Atlanta Athletic Club Executive Chef Eric DaRin shares the secret to making his delicious homemade ham.

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Ham is meat that you can buy canned.

It is also a cut that you can treat at home.

The latter takes longer.

But in the kitchen, as in golf, good things happen to those who are ready to invest.

As the executive chef of the Atlanta Athletic Club in Georgia, Eric DaRin is no stranger to efforts in the kitchen, efforts that yield all kinds of bonuses, including delicious homemade ham that plays a starring role in buffets. vacation.

With our stomachs rumbling, we phoned DaRin and asked him to prepare it with us: we asked the questions and he gave us answers on how to process and serve a ham, and what to do with leftovers (if you finish with any).

The cup

The word “ham” comes from the Old English “hom”, which means to bend the knee. This is a good indication of the cut you are looking for: the fleshy part of a pig’s hind leg. You want fresh ham, preferably bone-in. Good quality is essential. DaRin recommends going to a butcher for the best cut possible.

The treatment

There are several kinds of brine. DaRin is kept relatively simple: a base of curing salts, sugar and water, with a blend of herbs and spices, including cinnamon, cloves, peppercorns, onion, brown sugar, rosemary and thyme. Inject the brine into the meat, as close to the bone as possible, then cover all the ham with the remaining brine and place it in the refrigerator to soak. DaRin’s rule of thumb is one brine day for every two pounds of meat.


After brining, if you don’t want things to be too salty, soak the ham in water for a few hours and then dry it. At the club, DaRin smokes his ham to deepen the flavors, using a blend of hickory, oak, and cherry granules as the heat source. It starts at low temperature (185-200 degrees), until the ham reaches an internal temperature of 135 degrees. Then he increases the heat to around 225 to get a caramelized crust.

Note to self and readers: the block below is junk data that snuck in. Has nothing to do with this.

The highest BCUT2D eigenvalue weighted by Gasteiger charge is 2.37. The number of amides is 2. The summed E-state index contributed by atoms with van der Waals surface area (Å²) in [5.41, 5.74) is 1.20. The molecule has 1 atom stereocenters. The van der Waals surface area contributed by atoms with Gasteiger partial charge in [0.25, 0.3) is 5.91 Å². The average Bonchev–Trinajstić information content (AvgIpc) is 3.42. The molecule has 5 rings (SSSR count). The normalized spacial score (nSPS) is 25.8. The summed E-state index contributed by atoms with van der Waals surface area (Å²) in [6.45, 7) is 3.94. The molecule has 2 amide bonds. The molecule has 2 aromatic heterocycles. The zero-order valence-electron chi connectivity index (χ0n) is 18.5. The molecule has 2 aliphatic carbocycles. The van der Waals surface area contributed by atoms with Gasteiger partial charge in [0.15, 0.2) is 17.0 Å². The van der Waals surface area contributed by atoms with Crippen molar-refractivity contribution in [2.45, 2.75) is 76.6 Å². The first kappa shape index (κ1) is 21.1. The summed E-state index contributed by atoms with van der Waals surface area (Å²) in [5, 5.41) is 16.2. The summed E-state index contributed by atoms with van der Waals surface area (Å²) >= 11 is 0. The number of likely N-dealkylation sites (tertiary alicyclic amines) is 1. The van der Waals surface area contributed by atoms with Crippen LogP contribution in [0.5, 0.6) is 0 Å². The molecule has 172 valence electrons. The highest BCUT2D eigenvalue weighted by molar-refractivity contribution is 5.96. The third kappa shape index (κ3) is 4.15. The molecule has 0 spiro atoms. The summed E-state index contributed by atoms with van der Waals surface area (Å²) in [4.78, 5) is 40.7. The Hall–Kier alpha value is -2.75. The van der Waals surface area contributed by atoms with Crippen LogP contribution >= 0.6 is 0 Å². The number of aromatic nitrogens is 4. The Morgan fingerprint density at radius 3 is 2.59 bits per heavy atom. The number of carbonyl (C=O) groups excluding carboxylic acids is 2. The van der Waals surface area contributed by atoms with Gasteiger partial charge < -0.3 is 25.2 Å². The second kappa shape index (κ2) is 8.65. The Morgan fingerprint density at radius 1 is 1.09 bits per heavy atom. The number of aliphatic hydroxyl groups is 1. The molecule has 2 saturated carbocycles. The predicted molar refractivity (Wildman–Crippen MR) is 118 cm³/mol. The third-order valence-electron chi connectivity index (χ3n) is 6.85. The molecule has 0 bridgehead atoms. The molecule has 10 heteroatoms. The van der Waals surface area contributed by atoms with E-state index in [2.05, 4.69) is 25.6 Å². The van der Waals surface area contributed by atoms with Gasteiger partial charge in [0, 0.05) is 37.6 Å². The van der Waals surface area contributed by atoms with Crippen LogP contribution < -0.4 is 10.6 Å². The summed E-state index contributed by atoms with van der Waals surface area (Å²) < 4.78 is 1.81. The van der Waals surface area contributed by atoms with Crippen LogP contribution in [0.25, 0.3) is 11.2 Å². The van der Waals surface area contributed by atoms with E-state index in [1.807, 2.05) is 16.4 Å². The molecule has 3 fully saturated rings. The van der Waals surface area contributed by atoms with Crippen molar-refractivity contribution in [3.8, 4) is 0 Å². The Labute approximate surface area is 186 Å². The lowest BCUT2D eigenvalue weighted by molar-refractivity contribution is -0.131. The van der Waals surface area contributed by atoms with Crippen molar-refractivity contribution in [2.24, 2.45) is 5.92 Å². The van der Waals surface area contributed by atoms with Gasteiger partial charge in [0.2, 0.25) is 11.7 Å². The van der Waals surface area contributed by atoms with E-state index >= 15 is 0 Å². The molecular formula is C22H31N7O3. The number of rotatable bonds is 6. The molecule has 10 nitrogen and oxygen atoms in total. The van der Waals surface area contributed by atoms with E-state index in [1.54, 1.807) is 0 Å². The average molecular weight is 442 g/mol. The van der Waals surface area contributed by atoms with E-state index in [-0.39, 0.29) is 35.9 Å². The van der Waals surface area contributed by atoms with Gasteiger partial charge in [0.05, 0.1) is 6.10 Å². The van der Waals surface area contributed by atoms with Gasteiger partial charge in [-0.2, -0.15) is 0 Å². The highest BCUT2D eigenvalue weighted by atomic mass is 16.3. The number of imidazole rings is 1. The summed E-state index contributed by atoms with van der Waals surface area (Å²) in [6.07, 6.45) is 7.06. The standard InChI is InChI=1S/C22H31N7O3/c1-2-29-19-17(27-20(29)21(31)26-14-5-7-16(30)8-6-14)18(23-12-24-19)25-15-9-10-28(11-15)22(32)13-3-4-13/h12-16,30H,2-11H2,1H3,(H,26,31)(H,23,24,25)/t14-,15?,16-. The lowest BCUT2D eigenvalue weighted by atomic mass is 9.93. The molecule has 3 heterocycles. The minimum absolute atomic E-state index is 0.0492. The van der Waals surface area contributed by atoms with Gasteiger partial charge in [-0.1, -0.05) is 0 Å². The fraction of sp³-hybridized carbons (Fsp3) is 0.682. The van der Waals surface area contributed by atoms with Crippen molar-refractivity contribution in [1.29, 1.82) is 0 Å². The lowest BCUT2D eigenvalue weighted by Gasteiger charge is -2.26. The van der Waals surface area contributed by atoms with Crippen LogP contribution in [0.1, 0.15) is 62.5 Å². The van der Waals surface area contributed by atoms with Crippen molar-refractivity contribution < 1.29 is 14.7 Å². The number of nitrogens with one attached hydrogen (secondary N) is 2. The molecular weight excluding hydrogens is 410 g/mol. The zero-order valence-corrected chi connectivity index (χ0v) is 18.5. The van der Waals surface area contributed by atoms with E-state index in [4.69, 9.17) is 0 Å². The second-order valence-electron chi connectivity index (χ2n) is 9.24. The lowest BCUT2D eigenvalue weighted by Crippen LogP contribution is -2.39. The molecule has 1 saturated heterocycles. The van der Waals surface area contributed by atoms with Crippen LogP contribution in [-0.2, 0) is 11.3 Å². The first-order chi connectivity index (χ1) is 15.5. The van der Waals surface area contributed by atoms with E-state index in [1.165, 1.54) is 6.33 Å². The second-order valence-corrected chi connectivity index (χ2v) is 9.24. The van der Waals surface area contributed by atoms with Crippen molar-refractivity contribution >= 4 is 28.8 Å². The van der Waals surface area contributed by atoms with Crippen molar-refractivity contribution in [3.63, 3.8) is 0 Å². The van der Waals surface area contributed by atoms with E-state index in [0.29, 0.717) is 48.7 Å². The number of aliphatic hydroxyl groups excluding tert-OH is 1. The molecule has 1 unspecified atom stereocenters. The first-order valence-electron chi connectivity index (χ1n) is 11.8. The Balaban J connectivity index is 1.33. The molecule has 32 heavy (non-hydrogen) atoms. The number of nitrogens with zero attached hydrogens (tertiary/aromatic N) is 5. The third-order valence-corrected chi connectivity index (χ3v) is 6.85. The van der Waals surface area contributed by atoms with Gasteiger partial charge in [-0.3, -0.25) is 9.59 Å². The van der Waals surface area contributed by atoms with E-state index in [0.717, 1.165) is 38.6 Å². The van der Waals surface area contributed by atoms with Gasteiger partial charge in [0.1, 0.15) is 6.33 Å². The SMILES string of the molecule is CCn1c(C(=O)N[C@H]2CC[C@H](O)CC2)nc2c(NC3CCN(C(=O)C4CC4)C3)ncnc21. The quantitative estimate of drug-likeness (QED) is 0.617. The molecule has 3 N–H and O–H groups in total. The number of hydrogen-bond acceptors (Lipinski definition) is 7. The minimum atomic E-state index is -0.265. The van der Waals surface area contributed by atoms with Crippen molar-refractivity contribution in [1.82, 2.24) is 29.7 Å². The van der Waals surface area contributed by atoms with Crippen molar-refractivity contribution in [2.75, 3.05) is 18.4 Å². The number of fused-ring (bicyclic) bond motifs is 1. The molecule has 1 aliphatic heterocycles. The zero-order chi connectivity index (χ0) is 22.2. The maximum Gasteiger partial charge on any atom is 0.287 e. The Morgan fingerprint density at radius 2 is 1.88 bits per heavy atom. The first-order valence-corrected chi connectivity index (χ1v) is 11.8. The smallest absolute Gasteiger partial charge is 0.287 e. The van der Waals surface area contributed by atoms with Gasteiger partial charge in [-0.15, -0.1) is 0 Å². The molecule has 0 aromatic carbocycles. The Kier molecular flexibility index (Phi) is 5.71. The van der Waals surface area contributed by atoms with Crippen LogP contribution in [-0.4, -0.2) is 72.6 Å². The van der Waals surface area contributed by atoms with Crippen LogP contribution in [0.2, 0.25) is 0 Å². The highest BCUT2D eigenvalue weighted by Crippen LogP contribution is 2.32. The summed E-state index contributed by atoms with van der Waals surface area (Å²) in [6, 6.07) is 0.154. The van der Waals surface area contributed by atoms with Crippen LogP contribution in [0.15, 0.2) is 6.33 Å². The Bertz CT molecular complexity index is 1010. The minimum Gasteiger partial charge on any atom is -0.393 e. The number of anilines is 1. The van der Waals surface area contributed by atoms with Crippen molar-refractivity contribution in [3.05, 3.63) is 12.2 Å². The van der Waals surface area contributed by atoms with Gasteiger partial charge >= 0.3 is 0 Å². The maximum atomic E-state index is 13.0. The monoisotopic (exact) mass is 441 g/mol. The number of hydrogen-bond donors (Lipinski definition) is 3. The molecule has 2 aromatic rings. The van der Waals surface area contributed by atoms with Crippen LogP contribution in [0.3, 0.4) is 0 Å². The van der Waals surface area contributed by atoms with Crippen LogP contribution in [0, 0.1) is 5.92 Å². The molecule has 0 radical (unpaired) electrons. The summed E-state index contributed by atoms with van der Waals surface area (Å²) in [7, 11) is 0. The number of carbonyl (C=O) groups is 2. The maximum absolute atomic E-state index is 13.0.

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During the last hour to an hour and a half of smoking DaRin applies frosting every 20 to 30 minutes, his choice is a mixture of bourbon, brown sugar, and apple juice.

Another option: cooking

You can still cook your ham instead of smoking it. Use the same brining process, then roast at 325 degrees, covered with foil, until the internal temperature reaches 130, then remove the foil and turn the oven up to 425 degrees and roast to that the meat reaches an internal temperature of 145-150 degrees. It will also help produce a nice crust. DaRin recommends adding a little chicken broth and Coke in the baking dish to help keep the meat moist. In the last hour, remove foil and frosting every 20 minutes. When cooking, DaRin uses a different glaze than it uses in the smoker: it brushes the meat with Dijon mustard and brown sugar, as well as cooking juices. Other frostings he enjoys include pineapple-chipotle and sour cherry. He has also had success with root beer and Dr. Pepper-based icings; sugar helps balance salt.


Let the ham rest for 30 minutes, then turn it into a centerpiece by cutting in half and leaving the rest whole. No need to garnish. Presented on a platter, says DaRin, your ham will make a mouthwatering display.


The classics should be enough.

Think mac and cheese (or truffle mac and cheese for a high turnover); roasted Brussels sprouts with pancetta and caramelized shallots; green cabbage; and good yeast buns or cornbread.


There are countless ways to reuse ham. DaRin favorites include the devil ham salad and ham croquettes. The ham and bean (or ham and potato) soup is also superb, with a broth made from the ham bone.

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A golf, food and travel writer Josh Sens has been a GOLF Magazine contributor since 2004 and now contributes across all GOLF platforms. His work has been featured in an anthology in The Best American Sportswriting. He is also co-author, with Sammy Hagar, of Are We having Any Fun Yet: the Cooking and Partying Handbook.